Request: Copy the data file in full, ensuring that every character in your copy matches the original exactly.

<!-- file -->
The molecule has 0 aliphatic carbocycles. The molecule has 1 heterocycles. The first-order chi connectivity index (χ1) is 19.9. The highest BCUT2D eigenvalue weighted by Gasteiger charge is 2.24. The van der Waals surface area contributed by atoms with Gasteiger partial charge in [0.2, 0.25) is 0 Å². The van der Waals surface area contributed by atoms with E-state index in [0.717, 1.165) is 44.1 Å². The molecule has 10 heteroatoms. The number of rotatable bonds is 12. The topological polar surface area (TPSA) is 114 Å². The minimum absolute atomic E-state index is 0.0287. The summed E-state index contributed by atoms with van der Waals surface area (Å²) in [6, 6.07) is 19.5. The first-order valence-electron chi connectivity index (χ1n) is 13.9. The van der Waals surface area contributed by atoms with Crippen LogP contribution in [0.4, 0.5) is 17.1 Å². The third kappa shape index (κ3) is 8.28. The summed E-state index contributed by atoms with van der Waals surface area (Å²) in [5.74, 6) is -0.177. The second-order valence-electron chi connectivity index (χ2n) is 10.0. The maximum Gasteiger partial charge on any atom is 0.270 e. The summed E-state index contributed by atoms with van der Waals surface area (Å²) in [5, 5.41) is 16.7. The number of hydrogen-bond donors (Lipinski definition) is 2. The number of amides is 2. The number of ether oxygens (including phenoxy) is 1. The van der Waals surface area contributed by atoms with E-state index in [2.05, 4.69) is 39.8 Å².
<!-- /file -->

The molecule has 0 aliphatic carbocycles. The molecule has 1 heterocycles. The first-order chi connectivity index (χ1) is 19.9. The highest BCUT2D eigenvalue weighted by Gasteiger charge is 2.24. The van der Waals surface area contributed by atoms with Gasteiger partial charge in [0.2, 0.25) is 0 Å². The van der Waals surface area contributed by atoms with E-state index in [0.717, 1.165) is 44.1 Å². The molecule has 10 heteroatoms. The number of rotatable bonds is 12. The topological polar surface area (TPSA) is 114 Å². The minimum absolute atomic E-state index is 0.0287. The summed E-state index contributed by atoms with van der Waals surface area (Å²) in [6, 6.07) is 19.5. The first-order valence-electron chi connectivity index (χ1n) is 13.9. The van der Waals surface area contributed by atoms with Crippen LogP contribution in [0.4, 0.5) is 17.1 Å². The third kappa shape index (κ3) is 8.28. The summed E-state index contributed by atoms with van der Waals surface area (Å²) in [5.74, 6) is -0.177. The second-order valence-electron chi connectivity index (χ2n) is 10.0. The maximum Gasteiger partial charge on any atom is 0.270 e. The summed E-state index contributed by atoms with van der Waals surface area (Å²) in [5, 5.41) is 16.7. The number of hydrogen-bond donors (Lipinski definition) is 2. The number of amides is 2. The number of ether oxygens (including phenoxy) is 1. The van der Waals surface area contributed by atoms with E-state index in [2.05, 4.69) is 39.8 Å².